Women who have had complicated pregnancies are more at risk of heart disease

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Women who have had complicated pregnancies are more at risk of heart disease

A new article about heart disease affecting women after complicated pregnancies has been published in the journal PLOS ONE. According to the researchers, many of these women do not know thatthey are more likely to be exposed to heart disease.


A woman suffering from a heart attack

During pregnancy, major complications can occur. It can be high blood pressure, preeclampsia or gestational diabetes. This threat would be two or three times higher in affected women compared to women who had no complications.

A link between complicated pregnancies and heart disease

Researchers from the Robinson Research Institute (RRI) at the University of Adelaide and Flinders University have carried out detailed interviews with 26 pregnant women. Of these 26 women, 13 suffered from complications, while the other 13 had normal pregnancies. According to lead author Dr Prabha Andraweera, the aim was to find out whether women were aware of this risk.

These interviews revealed that most of them were unaware of the relationship between major pregnancy complications and the risk of heart disease. However, they wanted to know how to take care of their heart health during and after pregnancy. They also wanted to be screened for cardiovascular risk before returning home with their newborn.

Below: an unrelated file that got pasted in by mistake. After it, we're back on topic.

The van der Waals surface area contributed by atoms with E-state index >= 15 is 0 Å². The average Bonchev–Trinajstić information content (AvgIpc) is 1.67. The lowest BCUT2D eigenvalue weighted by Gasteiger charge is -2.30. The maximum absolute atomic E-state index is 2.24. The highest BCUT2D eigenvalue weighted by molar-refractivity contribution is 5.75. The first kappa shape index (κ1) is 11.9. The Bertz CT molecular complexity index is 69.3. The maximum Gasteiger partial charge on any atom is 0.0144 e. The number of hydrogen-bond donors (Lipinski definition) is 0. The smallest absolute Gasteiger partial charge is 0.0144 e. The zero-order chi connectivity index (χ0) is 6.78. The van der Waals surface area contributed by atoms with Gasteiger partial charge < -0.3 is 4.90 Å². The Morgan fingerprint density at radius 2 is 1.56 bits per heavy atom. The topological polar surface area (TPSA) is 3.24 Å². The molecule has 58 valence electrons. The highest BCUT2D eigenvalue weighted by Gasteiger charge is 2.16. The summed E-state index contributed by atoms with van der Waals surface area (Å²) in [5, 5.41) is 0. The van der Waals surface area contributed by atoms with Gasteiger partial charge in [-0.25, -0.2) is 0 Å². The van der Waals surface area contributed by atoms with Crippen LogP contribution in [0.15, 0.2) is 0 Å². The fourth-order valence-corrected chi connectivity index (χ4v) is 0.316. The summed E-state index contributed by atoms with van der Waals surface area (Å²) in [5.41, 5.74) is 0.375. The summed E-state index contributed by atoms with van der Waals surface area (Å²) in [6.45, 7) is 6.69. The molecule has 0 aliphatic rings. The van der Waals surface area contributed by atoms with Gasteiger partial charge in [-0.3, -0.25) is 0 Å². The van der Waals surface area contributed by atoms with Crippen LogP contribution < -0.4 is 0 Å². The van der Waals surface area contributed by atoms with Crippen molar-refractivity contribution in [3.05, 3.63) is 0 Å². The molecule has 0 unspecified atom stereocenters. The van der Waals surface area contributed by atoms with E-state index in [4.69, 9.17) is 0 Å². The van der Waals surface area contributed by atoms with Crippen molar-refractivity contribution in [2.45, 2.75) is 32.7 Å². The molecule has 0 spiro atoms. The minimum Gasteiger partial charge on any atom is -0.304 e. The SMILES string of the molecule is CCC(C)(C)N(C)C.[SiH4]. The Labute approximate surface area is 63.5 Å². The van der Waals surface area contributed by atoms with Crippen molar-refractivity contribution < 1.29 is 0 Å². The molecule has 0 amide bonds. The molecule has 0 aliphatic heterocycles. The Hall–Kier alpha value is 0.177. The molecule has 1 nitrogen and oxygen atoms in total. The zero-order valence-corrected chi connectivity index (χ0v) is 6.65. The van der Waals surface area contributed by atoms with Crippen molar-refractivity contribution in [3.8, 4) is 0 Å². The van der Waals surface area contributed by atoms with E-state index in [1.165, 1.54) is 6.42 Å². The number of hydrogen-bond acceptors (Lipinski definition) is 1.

They wanted to engage with professionals

According to Claire Roberts, a professor at Flinders University, women with gestational diabetes were more aware of the risk of developing type 2 diabetes. She thinks it’s thanks to the existence of the National Gestational Diabetes Registry. These women also receive the recommendation to perform regular blood sugar tests.

The study showed that women were willing to engage with postnatal healthcare professionals to prevent future heart disease. Most would agree to follow up at a heart health center after giving birth. However, they would prefer a hospital centerbecause they used to make regular visits during their pregnancy.

Moreover, Margaret Arstall, co-author and director of the cardiology department at Lyell McEwin Hospital, set up a hospital service for women who experienced serious complications during pregnancy. These women can be tested and counseled six and 18 months after giving birth.

SOURCE: MIRA NEWS

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